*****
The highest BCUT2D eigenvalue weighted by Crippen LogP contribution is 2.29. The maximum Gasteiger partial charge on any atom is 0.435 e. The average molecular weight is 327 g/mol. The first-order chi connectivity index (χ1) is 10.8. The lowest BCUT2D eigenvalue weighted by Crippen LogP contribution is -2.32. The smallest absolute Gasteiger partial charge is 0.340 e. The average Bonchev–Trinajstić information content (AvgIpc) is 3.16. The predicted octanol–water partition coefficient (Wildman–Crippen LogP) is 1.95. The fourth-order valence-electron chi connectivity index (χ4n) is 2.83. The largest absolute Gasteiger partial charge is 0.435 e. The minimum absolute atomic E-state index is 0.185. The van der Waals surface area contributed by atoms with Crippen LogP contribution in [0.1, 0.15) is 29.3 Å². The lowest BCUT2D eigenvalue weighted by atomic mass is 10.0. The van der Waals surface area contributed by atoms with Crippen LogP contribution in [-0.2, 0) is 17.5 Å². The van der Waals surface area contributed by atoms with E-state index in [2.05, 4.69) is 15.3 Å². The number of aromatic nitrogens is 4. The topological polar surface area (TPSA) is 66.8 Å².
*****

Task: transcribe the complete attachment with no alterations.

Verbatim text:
The highest BCUT2D eigenvalue weighted by Crippen LogP contribution is 2.29. The maximum Gasteiger partial charge on any atom is 0.435 e. The average molecular weight is 327 g/mol. The first-order chi connectivity index (χ1) is 10.8. The lowest BCUT2D eigenvalue weighted by Crippen LogP contribution is -2.32. The smallest absolute Gasteiger partial charge is 0.340 e. The average Bonchev–Trinajstić information content (AvgIpc) is 3.16. The predicted octanol–water partition coefficient (Wildman–Crippen LogP) is 1.95. The fourth-order valence-electron chi connectivity index (χ4n) is 2.83. The largest absolute Gasteiger partial charge is 0.435 e. The minimum absolute atomic E-state index is 0.185. The van der Waals surface area contributed by atoms with Crippen LogP contribution in [0.1, 0.15) is 29.3 Å². The lowest BCUT2D eigenvalue weighted by atomic mass is 10.0. The van der Waals surface area contributed by atoms with Crippen LogP contribution in [-0.2, 0) is 17.5 Å². The van der Waals surface area contributed by atoms with E-state index in [2.05, 4.69) is 15.3 Å². The number of aromatic nitrogens is 4. The topological polar surface area (TPSA) is 66.8 Å².